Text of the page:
SPCE Stock – Snowflake Stock – Deliveroo: Will 2021 Be The Year It Serves A Tasty Return? | Fintech Zoom
Over the past several quarters, a large number of companies have gone public in the US. Many, such as Airbnb (NASDAQ:), Asana (NYSE:), DoorDash (NYSE:), Jfrog (NASDAQ:) and Snowflake (NYSE:), have chosen the traditional (IPO) route.
Others, however, have completed reverse-mergers with (SPACs). Examples include Arrival (NASDAQ:), ChargePoint (NYSE:), DraftKings (NASDAQ:), Immunovant (NASDAQ:), Plby Group (NASDAQ:), Repay Holdings (NASDAQ:) and Virgin Galactic (NYSE:). On the other hand, (NYSE🙂 has chosen the direct listing (DPO) route.
But 2021 is shaping up to be a hot year for IPOs, especially in the UK. Today, we look at one company that had its IPO earlier this year: online food delivery company Deliveroo (LON:).
No Tasty Returns Delivered Yet
Founded in London in 2013, Deliveroo, a well-known brand in the UK, had its IPO on Mar. 31. The excitement leading up to the the first day of trading was impressive. After all, ordering takeaway food has been the go-to activity during the pandemic lockdowns.
Recent metrics highlight that with around 25 million users, “the UK [is] responsible for approximately 40% of all European takeaway revenue.” For instance, Just Eat Takeaway (LON:) (OTC:), a member, has seen significant revenue growth during the pandemic. JETJ shares are up over 16% over the past 12 months.
In August 2020, the UK Competition and Markets Authority (CMA) approved Amazon‘s (NASDAQ:) 16% ownership in Deliveroo, a development that clearly increased the hype surrounding the company’s IPO. In its analysis:
“The CMA ultimately found that this level of investment will not substantially lessen competition in either market. However, if Amazon were to acquire a greater level of control over Deliveroo—through, for example, acquiring a controlling interest in the company—this could trigger a further investigation by the CMA.”
Following the IPO, Deliveroo hit the , but not for the right reasons. The company hoped the shares would sell around 390p (or about $5.35), at the bottom of the initially expected range of 390p to 460p. But on Mar. 31, the shares closed at 287p. Now, the stock trades around 282p ($4.15 for US-based shares).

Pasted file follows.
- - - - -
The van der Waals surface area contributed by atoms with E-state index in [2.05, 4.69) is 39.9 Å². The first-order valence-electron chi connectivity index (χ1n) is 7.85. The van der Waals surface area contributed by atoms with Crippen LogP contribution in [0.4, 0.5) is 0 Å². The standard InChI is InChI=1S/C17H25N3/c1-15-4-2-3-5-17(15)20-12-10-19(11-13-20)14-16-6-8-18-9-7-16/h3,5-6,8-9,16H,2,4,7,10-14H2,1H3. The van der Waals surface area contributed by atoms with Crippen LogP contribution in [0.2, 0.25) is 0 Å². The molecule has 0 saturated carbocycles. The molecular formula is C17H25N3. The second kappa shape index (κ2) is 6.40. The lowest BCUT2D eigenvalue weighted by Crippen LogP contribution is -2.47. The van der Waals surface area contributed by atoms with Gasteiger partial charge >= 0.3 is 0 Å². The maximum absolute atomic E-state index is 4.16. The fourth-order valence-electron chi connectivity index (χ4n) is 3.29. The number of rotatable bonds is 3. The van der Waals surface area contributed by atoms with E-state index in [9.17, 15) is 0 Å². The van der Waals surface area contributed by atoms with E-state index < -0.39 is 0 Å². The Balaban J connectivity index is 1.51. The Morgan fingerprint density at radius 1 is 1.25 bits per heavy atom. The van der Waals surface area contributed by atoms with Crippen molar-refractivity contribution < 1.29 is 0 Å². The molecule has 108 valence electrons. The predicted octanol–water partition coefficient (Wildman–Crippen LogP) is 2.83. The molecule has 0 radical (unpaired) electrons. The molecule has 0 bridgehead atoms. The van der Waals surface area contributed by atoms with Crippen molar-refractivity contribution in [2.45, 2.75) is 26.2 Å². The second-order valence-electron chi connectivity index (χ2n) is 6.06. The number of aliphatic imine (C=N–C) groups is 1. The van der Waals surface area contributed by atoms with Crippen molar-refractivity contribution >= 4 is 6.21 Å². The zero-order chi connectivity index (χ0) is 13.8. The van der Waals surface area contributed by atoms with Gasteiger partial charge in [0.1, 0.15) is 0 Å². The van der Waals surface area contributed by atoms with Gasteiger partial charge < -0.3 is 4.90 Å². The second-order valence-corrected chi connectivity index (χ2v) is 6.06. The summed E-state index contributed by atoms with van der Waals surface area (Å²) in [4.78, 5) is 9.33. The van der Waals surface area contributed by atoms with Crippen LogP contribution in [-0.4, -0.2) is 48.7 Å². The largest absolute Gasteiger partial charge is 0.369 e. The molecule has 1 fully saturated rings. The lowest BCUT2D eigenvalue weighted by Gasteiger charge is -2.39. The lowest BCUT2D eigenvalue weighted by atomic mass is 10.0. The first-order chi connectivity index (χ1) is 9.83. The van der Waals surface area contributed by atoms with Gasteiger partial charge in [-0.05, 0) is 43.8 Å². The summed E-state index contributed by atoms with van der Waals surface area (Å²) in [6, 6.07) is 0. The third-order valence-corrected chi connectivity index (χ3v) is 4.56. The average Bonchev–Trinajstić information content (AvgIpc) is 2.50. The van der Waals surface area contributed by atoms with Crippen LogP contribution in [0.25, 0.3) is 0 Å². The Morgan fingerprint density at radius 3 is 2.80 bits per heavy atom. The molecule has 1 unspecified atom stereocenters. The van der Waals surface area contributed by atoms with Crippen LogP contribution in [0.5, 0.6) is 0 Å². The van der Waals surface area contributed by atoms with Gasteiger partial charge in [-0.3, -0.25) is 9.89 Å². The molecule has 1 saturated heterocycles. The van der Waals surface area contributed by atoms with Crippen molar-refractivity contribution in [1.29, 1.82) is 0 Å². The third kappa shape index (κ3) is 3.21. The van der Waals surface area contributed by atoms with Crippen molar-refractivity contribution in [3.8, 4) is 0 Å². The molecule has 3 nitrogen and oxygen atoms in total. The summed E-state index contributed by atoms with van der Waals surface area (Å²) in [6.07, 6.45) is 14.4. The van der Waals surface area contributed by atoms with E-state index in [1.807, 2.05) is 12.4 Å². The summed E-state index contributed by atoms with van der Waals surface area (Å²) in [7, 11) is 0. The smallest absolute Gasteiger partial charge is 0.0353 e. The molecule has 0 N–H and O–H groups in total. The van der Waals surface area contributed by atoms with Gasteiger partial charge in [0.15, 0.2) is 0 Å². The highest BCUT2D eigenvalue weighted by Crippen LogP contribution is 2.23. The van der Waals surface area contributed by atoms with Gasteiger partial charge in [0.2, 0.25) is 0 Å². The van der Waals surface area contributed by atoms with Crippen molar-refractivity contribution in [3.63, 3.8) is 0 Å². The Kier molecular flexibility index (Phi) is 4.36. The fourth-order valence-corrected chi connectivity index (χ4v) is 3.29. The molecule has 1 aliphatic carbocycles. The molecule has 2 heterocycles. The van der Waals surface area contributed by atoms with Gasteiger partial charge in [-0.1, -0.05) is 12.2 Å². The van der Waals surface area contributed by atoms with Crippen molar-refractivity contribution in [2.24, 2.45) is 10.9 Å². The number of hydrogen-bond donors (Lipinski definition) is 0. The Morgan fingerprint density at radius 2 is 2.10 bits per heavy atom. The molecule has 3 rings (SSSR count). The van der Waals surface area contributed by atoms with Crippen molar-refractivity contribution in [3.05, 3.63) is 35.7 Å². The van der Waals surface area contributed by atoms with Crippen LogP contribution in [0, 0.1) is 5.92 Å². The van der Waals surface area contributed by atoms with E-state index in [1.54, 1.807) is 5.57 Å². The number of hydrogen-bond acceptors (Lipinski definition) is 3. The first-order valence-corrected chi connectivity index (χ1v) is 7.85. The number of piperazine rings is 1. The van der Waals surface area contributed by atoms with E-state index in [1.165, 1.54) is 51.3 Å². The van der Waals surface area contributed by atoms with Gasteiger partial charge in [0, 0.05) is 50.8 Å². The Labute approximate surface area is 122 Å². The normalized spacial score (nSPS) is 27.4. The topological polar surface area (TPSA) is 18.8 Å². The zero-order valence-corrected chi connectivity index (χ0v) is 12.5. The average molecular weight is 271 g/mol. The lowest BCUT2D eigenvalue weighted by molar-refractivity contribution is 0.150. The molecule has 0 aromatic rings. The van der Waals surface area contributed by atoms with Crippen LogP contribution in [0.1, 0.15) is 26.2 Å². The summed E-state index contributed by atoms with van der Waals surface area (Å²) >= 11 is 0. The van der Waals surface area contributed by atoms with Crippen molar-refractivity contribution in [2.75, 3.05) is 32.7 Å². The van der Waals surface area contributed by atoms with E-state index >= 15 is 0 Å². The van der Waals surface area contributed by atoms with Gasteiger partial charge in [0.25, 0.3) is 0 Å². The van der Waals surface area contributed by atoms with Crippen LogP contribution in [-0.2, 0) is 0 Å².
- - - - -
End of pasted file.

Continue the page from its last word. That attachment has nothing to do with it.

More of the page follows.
The market capitalization currently stands at £5.2 billion (or $7.2 billion). In early 2021, Deliveroo’s debut was being hailed as potentially the largest IPO to be welcomed in London. Yet, it became the worst one in recent history.
Prior to this, in 2011, commodity group Glencore (LON:) (OTC:) had been in the limelight as the largest public offering that became a disappointment. At the time, Glencore had faced controversies, particularly in environmental, social and governance (ESP) matters. Shares had also been priced on the lower end of their target. GLEN stock never reached its IPO price of 530p, hitting lows below 80p and currently hovering at 290p. Deliveroo would certainly hope this isn’t the case for ROO shares.
Concerns Over Pricing and Corporate Governance
In the past 10 days, analysts have been debating why this highly anticipated IPO was not well received. Many cite valuation levels as the main issue. Although Deliveroo had priced the shares at the bottom of the target range, it was still high for investors’ liking. As the UK gets ready to lift lockdowns and allow increased opening of non-essential businesses, takeaway ordering volumes could also start to decline.
Despite the growth in the online ordering market during the pandemic, the group is yet to make a profit in this competitive segment. In fact, prior to the approval of Amazon’s investment, in its dealing with the CMA, Deliveroo had argued, it could potentially be failing without Amazon’s backing. Not all fund managers have been impressed with the fundamentals of the loss-making delivery platform.
The other issue is its corporate governance, namely the working conditions for its riders. In February, the UK Supreme Court ruled that Uber (NYSE🙂 drivers in the UK are workers and not independent contractors.
Given the judicial defeat for one of the biggest names of the gig economy, there’s now the question of whether Deliveroo might have to improve pay and conditions for its delivery drivers. Management argued that this did not affect the group, but it seems like some investors thought otherwise. If Deliveroo’s costs were to increase due to higher driver costs, this would prolong the time before it would be profitable.
Finally, we should remind investors the dual class share structure in place. This arrangement gives the holders of a certain class of shares more voting rights than the holders of another class of shares. Such dual structure typically enshrines the power of a company’s founders. Indeed, after the IPO, Will Shu, Deliveroo’s founder, owns 6.3% of the company but holds 57.5% of the voting rights. This is a common practice in the US but not in the UK. As a result, Deliveroo was ineligible for inclusion in the FTSE 100.
London is hoping to carve itself a niche status as the tech and innovation capital of Europe, and lure high-growth companies to list in the UK as opposed to the US
It is still early days in Deliveroo’s history as a public company. Investors could well be ready to put their faith in ROO stock when management has a clear path to profitability and corporate governance issues are better addressed.